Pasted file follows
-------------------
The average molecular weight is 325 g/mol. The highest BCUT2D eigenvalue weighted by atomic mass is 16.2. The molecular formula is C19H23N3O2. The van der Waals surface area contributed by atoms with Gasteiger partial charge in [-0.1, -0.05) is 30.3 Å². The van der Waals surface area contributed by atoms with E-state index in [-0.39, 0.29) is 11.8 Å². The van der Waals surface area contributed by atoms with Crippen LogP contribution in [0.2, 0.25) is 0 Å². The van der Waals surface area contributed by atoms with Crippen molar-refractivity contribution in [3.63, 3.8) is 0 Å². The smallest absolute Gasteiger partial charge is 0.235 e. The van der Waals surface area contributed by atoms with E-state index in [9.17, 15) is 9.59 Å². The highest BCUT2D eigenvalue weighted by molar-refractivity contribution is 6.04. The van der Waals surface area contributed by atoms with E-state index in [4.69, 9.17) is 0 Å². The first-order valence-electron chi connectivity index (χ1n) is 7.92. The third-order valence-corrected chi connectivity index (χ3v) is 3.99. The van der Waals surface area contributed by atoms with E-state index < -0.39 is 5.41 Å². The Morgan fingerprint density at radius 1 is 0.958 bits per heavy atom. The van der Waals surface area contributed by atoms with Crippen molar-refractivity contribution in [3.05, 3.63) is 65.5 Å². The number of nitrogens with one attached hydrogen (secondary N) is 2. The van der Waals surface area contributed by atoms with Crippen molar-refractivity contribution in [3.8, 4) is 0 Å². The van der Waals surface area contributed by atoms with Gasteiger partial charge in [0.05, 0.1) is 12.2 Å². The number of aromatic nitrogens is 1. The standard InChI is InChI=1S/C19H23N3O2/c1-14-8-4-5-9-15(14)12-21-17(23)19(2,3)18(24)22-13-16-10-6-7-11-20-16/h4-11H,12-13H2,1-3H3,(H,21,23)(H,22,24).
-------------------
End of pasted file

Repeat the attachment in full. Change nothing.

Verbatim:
The average molecular weight is 325 g/mol. The highest BCUT2D eigenvalue weighted by atomic mass is 16.2. The molecular formula is C19H23N3O2. The van der Waals surface area contributed by atoms with Gasteiger partial charge in [-0.1, -0.05) is 30.3 Å². The van der Waals surface area contributed by atoms with E-state index in [-0.39, 0.29) is 11.8 Å². The van der Waals surface area contributed by atoms with Crippen LogP contribution in [0.2, 0.25) is 0 Å². The van der Waals surface area contributed by atoms with Crippen molar-refractivity contribution in [3.63, 3.8) is 0 Å². The smallest absolute Gasteiger partial charge is 0.235 e. The van der Waals surface area contributed by atoms with E-state index in [9.17, 15) is 9.59 Å². The highest BCUT2D eigenvalue weighted by molar-refractivity contribution is 6.04. The van der Waals surface area contributed by atoms with E-state index in [4.69, 9.17) is 0 Å². The first-order valence-electron chi connectivity index (χ1n) is 7.92. The third-order valence-corrected chi connectivity index (χ3v) is 3.99. The van der Waals surface area contributed by atoms with E-state index < -0.39 is 5.41 Å². The Morgan fingerprint density at radius 1 is 0.958 bits per heavy atom. The van der Waals surface area contributed by atoms with Crippen molar-refractivity contribution in [3.05, 3.63) is 65.5 Å². The number of nitrogens with one attached hydrogen (secondary N) is 2. The van der Waals surface area contributed by atoms with Crippen molar-refractivity contribution in [3.8, 4) is 0 Å². The van der Waals surface area contributed by atoms with Gasteiger partial charge in [0.05, 0.1) is 12.2 Å². The number of aromatic nitrogens is 1. The standard InChI is InChI=1S/C19H23N3O2/c1-14-8-4-5-9-15(14)12-21-17(23)19(2,3)18(24)22-13-16-10-6-7-11-20-16/h4-11H,12-13H2,1-3H3,(H,21,23)(H,22,24).